A private members bill brought forward last year has made it’s way to the 43rd parliaments second session after initially being read on Feb.26th of 2020.
The bill that was brought forward by Richard Bragdon of the Conservatives and seeks to establish a federal framework to deal with recidivism in Canada (rates of those who re-offend both violent and non-violent crime). It has been around for sometime now, but has not made much headway as of yet – as is often the case for private members bills.
Study on Recidivism in Canada
Two cohorts of Canadian federal offenders were followed in the study conducted by Lynn Stewart & Geoff Wilton for Correctional Service Canada. One cohort was taken from those released from 2007/2008, which followed 22,685 prisoners and the other from 2011/2012 tracked data from 8441 federally released prisoners.
How they did it
They took data from the Canadian Police Information Centre (CPIC) database and combined it with data from the Offender Management System (OMS) to examine the rates of reoffending of any kind and reoffending with a violent offence based on indigenous and non-indigenous ancestry and gender.
Using this combined data, the two-year post-release reoffending rate for the entire 2011-2012 cohort was 23.4%. The rate for men was 24.2% and for woman it was 12%.
Violent Crime Recidivism Comparison
NIM: Non-indigenous men
IM: Indigenous men
IW: Indigenous women
NIW: non-indigenous women
NIM 07-08 cohort: 15.9% would commit a new violent offence and 29.4% committed a new offence.
NIM 11-12 cohort: 9.9% of non-indigenous men committed a new violent offence and 20.5% committed a new offence.
IM 07-08 cohort: 32.3% of indigenous men would committed a new violent offence within two years and 47.9% committed a new offence.
IM 11-12 cohort: 22.3% committed a new violent offence and 37.7% committed a new offence.
IW 07-08 cohort: 13.6% committed a new violent offence and 33.0% committed a new offence.
IW 11-12 cohort: 11.3% committed a new violent offence and 19.7% committed a new offence.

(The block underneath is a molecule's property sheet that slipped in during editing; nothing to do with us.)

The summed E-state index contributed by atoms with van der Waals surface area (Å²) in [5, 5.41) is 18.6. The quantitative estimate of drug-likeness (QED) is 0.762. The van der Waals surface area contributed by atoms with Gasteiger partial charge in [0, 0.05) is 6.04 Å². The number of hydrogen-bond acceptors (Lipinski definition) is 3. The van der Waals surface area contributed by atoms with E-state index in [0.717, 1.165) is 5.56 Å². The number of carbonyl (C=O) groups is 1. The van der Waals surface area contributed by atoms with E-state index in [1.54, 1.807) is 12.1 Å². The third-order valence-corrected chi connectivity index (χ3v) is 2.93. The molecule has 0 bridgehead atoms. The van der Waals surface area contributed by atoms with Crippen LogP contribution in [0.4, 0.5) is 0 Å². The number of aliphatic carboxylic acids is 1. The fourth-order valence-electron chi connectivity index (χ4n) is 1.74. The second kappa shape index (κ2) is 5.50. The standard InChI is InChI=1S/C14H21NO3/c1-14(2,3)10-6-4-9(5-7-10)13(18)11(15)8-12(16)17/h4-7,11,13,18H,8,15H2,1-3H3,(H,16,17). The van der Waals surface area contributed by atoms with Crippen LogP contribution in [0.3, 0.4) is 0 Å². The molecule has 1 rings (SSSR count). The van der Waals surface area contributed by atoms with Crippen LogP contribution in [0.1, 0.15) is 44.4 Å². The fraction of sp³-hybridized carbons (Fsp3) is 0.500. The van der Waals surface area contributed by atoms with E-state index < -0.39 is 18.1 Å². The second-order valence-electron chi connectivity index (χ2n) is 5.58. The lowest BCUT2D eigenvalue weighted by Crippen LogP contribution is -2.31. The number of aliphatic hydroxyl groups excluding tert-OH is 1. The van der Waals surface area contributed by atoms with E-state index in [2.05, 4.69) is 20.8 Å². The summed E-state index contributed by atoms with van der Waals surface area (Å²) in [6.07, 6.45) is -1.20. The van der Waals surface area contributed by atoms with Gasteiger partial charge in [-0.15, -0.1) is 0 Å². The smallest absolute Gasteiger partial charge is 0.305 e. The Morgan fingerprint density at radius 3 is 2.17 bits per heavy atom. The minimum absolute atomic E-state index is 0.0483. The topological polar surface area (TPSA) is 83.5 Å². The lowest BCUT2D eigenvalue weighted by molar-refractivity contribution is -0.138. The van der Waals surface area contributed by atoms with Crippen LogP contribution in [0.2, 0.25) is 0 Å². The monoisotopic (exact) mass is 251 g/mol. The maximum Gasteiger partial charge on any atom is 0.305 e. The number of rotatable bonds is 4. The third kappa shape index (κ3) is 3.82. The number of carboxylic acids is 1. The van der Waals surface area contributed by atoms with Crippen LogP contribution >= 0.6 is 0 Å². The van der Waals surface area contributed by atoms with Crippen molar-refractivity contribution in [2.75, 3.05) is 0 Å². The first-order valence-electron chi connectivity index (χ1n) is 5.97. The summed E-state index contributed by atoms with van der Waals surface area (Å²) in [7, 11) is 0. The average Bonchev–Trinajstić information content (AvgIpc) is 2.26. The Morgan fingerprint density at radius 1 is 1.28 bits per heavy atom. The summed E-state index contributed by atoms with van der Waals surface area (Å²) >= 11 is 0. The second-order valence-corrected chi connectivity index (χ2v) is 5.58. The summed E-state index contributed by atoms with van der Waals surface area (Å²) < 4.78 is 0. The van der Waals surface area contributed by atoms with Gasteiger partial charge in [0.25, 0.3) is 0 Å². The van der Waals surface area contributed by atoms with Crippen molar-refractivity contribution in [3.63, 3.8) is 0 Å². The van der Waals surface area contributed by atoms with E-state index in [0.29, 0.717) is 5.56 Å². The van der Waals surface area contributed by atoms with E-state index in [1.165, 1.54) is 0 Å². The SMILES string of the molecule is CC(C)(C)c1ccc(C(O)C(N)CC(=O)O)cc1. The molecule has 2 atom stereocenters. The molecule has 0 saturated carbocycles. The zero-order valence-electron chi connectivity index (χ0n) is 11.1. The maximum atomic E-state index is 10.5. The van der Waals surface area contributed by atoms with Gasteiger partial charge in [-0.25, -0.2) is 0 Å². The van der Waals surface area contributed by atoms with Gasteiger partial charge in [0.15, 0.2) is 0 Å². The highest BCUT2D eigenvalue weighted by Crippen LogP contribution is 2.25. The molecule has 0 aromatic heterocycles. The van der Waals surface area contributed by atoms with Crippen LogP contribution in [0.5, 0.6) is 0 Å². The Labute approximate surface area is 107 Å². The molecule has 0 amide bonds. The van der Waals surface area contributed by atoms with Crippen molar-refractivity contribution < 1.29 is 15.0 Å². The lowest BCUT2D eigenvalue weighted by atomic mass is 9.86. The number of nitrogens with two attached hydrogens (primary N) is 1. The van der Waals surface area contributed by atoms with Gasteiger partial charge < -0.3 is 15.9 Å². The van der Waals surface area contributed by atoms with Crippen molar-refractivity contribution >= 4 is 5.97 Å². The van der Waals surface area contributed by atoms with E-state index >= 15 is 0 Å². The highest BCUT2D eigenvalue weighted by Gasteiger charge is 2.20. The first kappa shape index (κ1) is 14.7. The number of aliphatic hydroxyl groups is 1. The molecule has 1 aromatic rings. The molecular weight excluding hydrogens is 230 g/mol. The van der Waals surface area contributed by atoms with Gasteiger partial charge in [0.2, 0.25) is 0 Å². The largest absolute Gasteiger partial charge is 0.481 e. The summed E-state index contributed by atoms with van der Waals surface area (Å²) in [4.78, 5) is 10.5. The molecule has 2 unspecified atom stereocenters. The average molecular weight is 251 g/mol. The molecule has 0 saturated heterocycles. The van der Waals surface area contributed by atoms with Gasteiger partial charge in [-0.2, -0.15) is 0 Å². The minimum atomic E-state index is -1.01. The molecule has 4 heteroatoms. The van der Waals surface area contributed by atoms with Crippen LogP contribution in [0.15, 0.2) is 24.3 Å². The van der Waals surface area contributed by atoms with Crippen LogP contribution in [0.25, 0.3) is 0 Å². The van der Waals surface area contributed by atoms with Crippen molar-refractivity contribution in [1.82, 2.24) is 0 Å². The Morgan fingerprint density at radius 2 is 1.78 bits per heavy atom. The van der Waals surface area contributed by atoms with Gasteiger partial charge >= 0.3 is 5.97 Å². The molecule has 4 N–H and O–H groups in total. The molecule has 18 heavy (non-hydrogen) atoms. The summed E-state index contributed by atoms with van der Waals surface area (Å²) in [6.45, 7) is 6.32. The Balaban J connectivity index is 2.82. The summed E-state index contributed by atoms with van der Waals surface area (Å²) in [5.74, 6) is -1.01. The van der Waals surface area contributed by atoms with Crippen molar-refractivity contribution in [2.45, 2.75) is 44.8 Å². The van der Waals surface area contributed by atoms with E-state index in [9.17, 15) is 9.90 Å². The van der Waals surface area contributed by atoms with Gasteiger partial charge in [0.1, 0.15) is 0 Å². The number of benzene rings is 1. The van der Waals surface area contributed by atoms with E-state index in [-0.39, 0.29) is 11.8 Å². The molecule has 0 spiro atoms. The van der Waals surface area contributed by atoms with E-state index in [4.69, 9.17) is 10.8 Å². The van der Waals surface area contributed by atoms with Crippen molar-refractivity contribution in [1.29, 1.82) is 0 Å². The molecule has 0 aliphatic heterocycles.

NIW 07-08 cohort: 4.1% committed a new violent offence and 13.8% committed a new offence.
NIW 11-12 cohort: 2.1% committed a new violent offence and 9.2% committed a new offence.
The report said;
“Results based on OMS data indicated that revocation and reconviction rates steadily declined each year from 2007-2008 to 2011-2012, the exception being the rate of violent reoffending where we see a slight uptick for the 2011-2012 cohort (Figure 2).”
In the 2011-2012 cohort, 43% of those released returned to custody for some reason or another. This is where the goal of bill C-228 comes in.
As it says in the Bills pre-amble;
- “Whereas nearly one in four people who have been incarcerated re-offend within two years of their release;
- Whereas people who have been incarcerated should have the necessary resources and employment opportunities to be able to transition back into the community and avoid falling back into their old ways;
- Whereas victims are at the heart of the justice system and the best way to protect them is to reduce crime and recidivism;
The Bill says that the framework must include measures to initiate pilot projects and develop standardized and evidence-based programs and must promote the reintegration of people who have been incarnated back into the community by ensuring they have employment opportunities and adequate ongoing resources.
The goal of the judicial system is not to merely punish – but to reform. Nearly one in four people who have been incarcerated re-offend within two years of their release. Perhaps antidotal, I remember discussing this issue with someone who had previously served time in prison.
In this case, the individual told me that they had worked for almost 3 years putting out applications to get a job – the only place to offer him a job was this specific gas station on the night shift. He informed me because of his criminal record no one wanted to hire him – this in my opinion increases the risk of recidivism.
We must find ways to reintegrate offenders back into society – it’s in society’s interest to do so. We must do so well ensuring the safety and well-being of society but while understanding that people make mistakes and although some will likely never change their ways – many will if given the support network needed.
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